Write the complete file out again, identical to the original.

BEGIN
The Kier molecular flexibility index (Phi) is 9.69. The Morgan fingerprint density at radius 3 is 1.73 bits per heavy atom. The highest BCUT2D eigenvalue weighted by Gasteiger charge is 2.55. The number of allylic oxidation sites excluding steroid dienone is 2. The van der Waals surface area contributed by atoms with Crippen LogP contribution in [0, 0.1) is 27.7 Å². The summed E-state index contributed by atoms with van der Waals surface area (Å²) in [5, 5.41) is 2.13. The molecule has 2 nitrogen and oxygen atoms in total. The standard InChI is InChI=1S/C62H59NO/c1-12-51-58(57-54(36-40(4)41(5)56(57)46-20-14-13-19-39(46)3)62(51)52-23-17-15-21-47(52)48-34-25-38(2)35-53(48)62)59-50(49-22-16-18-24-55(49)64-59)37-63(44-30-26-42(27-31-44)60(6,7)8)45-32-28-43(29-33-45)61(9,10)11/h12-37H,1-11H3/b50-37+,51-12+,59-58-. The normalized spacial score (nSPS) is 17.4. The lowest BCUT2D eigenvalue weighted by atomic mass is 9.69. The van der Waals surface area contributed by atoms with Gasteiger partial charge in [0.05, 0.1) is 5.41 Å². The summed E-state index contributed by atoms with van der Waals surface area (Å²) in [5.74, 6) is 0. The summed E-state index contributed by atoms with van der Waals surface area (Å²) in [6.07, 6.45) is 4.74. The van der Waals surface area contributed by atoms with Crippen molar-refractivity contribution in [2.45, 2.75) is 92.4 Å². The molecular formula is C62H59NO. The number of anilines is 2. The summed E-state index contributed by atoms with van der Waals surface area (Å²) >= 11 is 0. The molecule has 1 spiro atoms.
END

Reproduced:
The Kier molecular flexibility index (Phi) is 9.69. The Morgan fingerprint density at radius 3 is 1.73 bits per heavy atom. The highest BCUT2D eigenvalue weighted by Gasteiger charge is 2.55. The number of allylic oxidation sites excluding steroid dienone is 2. The van der Waals surface area contributed by atoms with Crippen LogP contribution in [0, 0.1) is 27.7 Å². The summed E-state index contributed by atoms with van der Waals surface area (Å²) in [5, 5.41) is 2.13. The molecule has 2 nitrogen and oxygen atoms in total. The standard InChI is InChI=1S/C62H59NO/c1-12-51-58(57-54(36-40(4)41(5)56(57)46-20-14-13-19-39(46)3)62(51)52-23-17-15-21-47(52)48-34-25-38(2)35-53(48)62)59-50(49-22-16-18-24-55(49)64-59)37-63(44-30-26-42(27-31-44)60(6,7)8)45-32-28-43(29-33-45)61(9,10)11/h12-37H,1-11H3/b50-37+,51-12+,59-58-. The normalized spacial score (nSPS) is 17.4. The lowest BCUT2D eigenvalue weighted by atomic mass is 9.69. The van der Waals surface area contributed by atoms with Gasteiger partial charge in [0.05, 0.1) is 5.41 Å². The summed E-state index contributed by atoms with van der Waals surface area (Å²) in [5.74, 6) is 0. The summed E-state index contributed by atoms with van der Waals surface area (Å²) in [6.07, 6.45) is 4.74. The van der Waals surface area contributed by atoms with Crippen molar-refractivity contribution in [2.45, 2.75) is 92.4 Å². The molecular formula is C62H59NO. The number of anilines is 2. The summed E-state index contributed by atoms with van der Waals surface area (Å²) >= 11 is 0. The molecule has 1 spiro atoms.